A bunch of months ago I served as a groomsman in my sister-in-law’s wedding.
It was good stuff—lovely people, family, excellent food, killer band—and I walked away feeling … well … hmmm. How did I feel? Happy, certainly. Stuffed? Without a doubt. Hung over? A tad. But mainly exhausted. The whole thing was tiring, and that night I collapsed into bed and didn’t wake for another 12 hours.
The point: While weddings are terrific, they can also beat the crap out of a person.
Enter: Jen Glantz.
Today’s 296th Quaz Q&A is the world’s best (and first) professional bridesmaid, which means she specializes in making a woman’s wedding go as smoothly as possible. If you’re thinking, “Um, what the hell qualifies one to become a professional bridesmaid,” the answer is, among other things, compassion, devotion, empathy … and the experience of appearing in a shitload of wedding parties. That’s Jen’s calling card, and along with reading about her adventures in the Quaz, and on her website, you can purchase her debut book, Always a Bridesmaid (For Hire). (PS: Because it’s Valentine’s Day, check out her excellent blogpost on surviving the day).
Today, Jen breaks down wedding highs and lows, the best songs to play at an event and how she’s been able to cope with the breakup of Jordan Sparks and Jason Derulo.
Jen Glantz, I’m proposing … that you’re No. 296.
JEFF PEARLMAN: OK, Jen, I’m gonna start with a question sorta unrelated to anything. I just watched a very touching video of you seeing your book for the first time. You take the viewer through the experience—envelope on your lap, ripping it open, etc. Euphoria, giddiness, etc. But I wonder—and this isn’t a criticism, but a serious question—why would you share such a personal, individual moment? It just seems like nowadays we feel compelled to share everything with everyone—and I’m probably as guilty as the next guy. Why do you think that is? Is it ego? Is it PR? Is it a mental adjustment to social media? Simply a need to connect?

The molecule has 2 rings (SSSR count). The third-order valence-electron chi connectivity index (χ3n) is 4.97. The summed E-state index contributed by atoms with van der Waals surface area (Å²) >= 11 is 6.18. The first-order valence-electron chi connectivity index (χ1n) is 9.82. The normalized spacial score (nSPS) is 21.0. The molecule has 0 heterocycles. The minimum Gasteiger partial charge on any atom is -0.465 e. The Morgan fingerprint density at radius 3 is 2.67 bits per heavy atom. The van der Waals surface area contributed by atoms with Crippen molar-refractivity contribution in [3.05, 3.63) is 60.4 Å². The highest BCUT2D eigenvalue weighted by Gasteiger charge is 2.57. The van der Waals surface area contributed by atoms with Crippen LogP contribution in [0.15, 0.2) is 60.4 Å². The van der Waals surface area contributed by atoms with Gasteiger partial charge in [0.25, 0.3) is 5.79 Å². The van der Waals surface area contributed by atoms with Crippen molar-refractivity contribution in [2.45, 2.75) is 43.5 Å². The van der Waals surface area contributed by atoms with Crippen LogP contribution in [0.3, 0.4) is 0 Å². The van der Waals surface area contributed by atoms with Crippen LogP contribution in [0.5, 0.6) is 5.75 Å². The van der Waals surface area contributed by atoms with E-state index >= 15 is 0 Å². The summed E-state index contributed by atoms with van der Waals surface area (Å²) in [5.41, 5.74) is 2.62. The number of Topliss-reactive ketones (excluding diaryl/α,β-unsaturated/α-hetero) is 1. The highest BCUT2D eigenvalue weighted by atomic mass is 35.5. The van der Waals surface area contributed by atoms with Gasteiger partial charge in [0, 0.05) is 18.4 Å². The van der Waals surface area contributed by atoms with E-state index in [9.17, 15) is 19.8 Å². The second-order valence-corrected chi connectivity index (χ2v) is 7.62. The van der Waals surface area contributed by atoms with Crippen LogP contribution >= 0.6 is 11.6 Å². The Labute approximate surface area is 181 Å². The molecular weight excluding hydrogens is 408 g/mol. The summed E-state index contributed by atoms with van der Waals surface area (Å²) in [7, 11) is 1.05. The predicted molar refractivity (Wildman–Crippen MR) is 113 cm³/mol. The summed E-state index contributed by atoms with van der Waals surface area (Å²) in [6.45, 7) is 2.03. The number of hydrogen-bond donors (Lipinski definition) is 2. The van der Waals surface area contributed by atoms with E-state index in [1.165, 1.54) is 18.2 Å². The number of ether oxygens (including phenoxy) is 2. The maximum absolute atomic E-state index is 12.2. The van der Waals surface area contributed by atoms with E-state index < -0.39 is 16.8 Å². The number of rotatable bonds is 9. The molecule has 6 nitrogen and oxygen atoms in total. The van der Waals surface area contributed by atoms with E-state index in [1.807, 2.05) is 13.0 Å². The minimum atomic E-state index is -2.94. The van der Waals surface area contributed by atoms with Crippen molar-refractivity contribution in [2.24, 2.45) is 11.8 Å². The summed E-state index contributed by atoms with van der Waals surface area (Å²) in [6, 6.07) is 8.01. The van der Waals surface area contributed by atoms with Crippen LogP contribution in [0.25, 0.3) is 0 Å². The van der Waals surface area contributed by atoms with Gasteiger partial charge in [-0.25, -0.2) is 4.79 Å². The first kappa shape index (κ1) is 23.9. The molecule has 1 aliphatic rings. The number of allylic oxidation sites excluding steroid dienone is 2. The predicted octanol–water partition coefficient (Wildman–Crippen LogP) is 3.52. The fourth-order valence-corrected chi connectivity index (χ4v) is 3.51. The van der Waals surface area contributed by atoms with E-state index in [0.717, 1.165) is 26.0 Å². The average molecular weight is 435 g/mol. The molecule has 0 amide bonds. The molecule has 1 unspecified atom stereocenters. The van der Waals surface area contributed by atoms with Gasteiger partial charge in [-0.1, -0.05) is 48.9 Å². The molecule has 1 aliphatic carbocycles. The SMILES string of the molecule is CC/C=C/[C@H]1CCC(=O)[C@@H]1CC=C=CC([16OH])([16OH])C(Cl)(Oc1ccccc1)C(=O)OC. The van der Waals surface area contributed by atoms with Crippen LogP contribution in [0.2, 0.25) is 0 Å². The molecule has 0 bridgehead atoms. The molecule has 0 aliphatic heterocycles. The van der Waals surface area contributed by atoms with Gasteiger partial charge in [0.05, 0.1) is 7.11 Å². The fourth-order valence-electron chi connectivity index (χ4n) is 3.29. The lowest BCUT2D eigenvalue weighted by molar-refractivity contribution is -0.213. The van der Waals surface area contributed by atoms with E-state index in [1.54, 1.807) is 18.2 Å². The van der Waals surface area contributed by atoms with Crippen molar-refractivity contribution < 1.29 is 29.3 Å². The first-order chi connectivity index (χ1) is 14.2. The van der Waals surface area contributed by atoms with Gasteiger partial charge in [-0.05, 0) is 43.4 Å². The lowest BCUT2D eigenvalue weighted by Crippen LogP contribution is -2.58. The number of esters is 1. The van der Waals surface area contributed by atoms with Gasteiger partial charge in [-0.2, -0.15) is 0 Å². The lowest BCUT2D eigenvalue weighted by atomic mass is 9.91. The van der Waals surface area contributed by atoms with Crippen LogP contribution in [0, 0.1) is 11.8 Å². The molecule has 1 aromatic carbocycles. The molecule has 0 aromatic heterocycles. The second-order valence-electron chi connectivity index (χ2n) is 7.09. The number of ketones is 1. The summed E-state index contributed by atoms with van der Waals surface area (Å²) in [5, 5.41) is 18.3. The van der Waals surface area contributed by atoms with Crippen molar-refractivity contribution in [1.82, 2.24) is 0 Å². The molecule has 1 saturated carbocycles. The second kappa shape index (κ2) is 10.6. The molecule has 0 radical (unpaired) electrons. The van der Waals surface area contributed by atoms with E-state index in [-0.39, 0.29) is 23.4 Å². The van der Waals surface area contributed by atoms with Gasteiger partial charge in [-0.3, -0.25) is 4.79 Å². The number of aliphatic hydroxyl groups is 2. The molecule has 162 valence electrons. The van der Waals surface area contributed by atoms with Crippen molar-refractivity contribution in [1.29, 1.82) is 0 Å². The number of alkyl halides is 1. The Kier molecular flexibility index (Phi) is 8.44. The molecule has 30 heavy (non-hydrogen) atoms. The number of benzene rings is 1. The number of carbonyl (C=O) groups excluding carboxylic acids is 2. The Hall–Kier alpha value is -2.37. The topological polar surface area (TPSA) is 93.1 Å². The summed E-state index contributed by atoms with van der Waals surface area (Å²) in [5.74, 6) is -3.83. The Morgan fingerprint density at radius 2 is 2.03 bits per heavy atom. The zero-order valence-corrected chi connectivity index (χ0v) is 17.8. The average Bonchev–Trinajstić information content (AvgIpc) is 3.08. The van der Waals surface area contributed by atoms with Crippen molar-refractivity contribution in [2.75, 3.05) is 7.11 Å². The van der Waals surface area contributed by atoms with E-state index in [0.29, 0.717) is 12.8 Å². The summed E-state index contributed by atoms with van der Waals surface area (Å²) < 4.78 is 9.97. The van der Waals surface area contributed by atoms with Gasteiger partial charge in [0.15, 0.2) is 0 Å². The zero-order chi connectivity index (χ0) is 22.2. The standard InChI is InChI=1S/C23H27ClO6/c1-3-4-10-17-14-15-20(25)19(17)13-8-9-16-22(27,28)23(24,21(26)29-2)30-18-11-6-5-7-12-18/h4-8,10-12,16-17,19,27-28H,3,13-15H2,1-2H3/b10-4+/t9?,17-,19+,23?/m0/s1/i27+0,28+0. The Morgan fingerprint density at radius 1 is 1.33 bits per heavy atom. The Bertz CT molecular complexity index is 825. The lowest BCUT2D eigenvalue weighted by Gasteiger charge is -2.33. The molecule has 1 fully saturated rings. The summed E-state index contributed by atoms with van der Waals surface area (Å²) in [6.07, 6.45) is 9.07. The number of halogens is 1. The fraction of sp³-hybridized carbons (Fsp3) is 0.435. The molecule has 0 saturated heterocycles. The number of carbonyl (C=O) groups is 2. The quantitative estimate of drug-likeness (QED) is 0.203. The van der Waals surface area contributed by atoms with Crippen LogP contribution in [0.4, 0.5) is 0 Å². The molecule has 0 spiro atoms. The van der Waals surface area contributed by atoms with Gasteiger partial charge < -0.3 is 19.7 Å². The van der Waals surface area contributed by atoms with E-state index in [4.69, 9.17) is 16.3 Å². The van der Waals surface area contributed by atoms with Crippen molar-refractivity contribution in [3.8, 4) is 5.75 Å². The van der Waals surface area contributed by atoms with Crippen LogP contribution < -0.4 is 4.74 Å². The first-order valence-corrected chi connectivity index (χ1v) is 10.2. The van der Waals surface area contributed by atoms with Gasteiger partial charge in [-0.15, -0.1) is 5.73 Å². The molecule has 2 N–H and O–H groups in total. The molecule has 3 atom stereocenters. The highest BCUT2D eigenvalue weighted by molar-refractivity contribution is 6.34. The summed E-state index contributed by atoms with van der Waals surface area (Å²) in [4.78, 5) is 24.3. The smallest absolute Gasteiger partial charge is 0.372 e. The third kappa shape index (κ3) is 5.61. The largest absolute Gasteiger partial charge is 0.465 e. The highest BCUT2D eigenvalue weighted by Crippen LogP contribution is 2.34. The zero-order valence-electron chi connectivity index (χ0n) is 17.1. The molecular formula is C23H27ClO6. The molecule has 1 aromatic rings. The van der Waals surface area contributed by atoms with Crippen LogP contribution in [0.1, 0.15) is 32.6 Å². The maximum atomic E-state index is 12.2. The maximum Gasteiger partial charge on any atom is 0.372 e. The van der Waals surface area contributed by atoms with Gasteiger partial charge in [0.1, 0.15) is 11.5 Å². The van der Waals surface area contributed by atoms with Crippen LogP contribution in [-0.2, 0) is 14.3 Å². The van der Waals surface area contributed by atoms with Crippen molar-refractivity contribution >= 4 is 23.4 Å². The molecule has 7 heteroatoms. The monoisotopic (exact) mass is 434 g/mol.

JEN GLANTZ: I’m glad you asked. I have been waiting for the moment when I’d be able to hold a book with my name on it since I was probably 6. I was obsessed with going to the library, reading books, and writing my own mini-stories in the margins. At a very early age, I knew I wanted to be a writer. It was the only thing I got excited about doing. When I was forced to play organized sports, like softball and basketball, the coaches would have to rip a book out of my hand and pep-talk me onto the field or the court. I share a lot on the internet, mostly funny stories and my most embarrassing mistakes, but this was the first time I shared such raw emotions, in a video, for complete strangers to watch. I did it as a way of explaining my story, my struggles, in hopes of inspiring others to never give up, even when it seems easier to just do that.
J.P.: You have a business, Bridesmaid for Hire, that seems really funky, really cool—and a little perplexing. So, as you write, “weddings can be stressful and sometimes it takes an outside perspective to provide decisiveness, problem solving and support in chaotic situations. I’m not here to replace your BFF’s, I’m here to make your wedding adventure stress free.” Jen, isn’t that what the bridesmaids are actually for? Isn’t that what they do?